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Food is love at Blue Hill Memorial Hospital

BHMH’s Dietary Department staff knows their work is all part of the patient experience. Pictured left to right: Barb Haskell (Manager), Laura Mae Lymburner, Vicki Atherton, Robbie Shorey, Dede SylvesterSometimes, the food served in hospitals can get a bad rap. Not at Blue Hill Memorial Hospital (BHMH). The BHMH Dietary Department considers the job of providing healthful and delicious food as an opportunity to enhance the care patients and their families receive while at the hospital. In fact, according to recent patient surveys, the hospital’s quality of meals ranks among the top four percent in the country. In an effort to help their patients during care transitions, BHMH has recently cooked up two programs they hope will heighten the patient experience.

The hospital’s transitional level of care (TLC) or Swing Bed services are designed to promote rapid and lasting recovery after a stroke, surgery, major illness, or an accident. The goal is to enable patients to return home as soon as possible. Part of this recovery includes the new TLC Lunch Bunch program. Patients who are well enough can enjoy a special lunch, served restaurant-style, outside of their room setting. They dine with therapists, providers, administration, and family members with an added benefit of practicing the skills needed to live on their own. This change of scenery offers patients a bit of real-world normalcy, including lively conversation and interaction with a diverse group of tablemates!

A farewell treat bag is sent home with TLC patients.Once it’s time to go home, TLC patients now receive a homemade “to-go” treat at discharge, courtesy of the dietary staff, along with their customary written care instructions and prescriptions. “We feel that we are an important part of the care team for our patients,” explains Barb Haskell, BHMH dietary manager. “We know that quality, healthy food is critical to our patient’s recovery and wellness. It’s wonderful to get to know each patient, including their allergies, likes and dislikes; we listen to what they have to say. It brings us great satisfaction when we can deliver on a specific request.”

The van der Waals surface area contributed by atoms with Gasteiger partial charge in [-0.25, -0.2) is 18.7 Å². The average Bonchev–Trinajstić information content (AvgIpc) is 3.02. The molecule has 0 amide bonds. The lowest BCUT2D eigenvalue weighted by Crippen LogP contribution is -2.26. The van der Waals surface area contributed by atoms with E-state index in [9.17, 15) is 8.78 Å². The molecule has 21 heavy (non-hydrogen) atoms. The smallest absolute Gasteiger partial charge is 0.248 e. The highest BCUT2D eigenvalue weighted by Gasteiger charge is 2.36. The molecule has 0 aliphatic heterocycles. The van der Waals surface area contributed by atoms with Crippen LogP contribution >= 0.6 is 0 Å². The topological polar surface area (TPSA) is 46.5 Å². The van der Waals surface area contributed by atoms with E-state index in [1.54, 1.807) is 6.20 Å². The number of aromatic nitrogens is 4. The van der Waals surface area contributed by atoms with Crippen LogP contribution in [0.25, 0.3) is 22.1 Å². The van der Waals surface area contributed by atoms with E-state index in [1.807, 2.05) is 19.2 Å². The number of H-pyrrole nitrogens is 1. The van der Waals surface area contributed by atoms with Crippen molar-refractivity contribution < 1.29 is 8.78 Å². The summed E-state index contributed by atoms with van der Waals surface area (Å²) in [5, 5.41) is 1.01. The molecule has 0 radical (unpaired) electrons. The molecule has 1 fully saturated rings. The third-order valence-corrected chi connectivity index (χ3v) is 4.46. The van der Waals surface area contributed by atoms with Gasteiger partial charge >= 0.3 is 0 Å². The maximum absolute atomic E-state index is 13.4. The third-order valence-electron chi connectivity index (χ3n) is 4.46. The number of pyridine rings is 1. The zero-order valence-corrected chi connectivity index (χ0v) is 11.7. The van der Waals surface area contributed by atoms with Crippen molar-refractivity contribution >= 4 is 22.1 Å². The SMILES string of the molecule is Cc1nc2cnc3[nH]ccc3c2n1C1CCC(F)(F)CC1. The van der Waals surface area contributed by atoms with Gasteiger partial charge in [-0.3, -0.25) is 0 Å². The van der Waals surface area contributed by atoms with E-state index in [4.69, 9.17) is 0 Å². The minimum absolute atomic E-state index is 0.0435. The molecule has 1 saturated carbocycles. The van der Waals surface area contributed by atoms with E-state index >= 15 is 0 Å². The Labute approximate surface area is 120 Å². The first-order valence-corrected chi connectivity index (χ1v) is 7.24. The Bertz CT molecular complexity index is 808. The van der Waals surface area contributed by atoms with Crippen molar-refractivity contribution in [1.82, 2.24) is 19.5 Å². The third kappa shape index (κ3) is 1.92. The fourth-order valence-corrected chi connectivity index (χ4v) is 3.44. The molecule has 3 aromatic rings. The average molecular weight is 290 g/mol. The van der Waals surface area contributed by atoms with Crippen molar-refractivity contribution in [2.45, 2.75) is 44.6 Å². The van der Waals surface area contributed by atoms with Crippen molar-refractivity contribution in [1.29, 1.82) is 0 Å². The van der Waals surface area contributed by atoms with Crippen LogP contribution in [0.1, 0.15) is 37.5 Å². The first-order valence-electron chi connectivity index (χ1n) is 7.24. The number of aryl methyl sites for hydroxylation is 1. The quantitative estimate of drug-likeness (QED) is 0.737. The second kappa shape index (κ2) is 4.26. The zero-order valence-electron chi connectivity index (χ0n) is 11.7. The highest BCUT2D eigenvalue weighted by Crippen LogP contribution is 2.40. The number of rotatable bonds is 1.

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Finding the right words

Book,-reading.jpgIt can be hard to recognize patients who struggle with literacy. Some may have experienced learning difficulties in childhood and developed ways to hide their problem rather than seeking help. Unfortunately, when literacy issues affect how well patients understand medication instructions, important educational materials, physician notes, or safe care warnings once they leave the hospital, it can mean patients end up back at the hospital with the same condition or worse.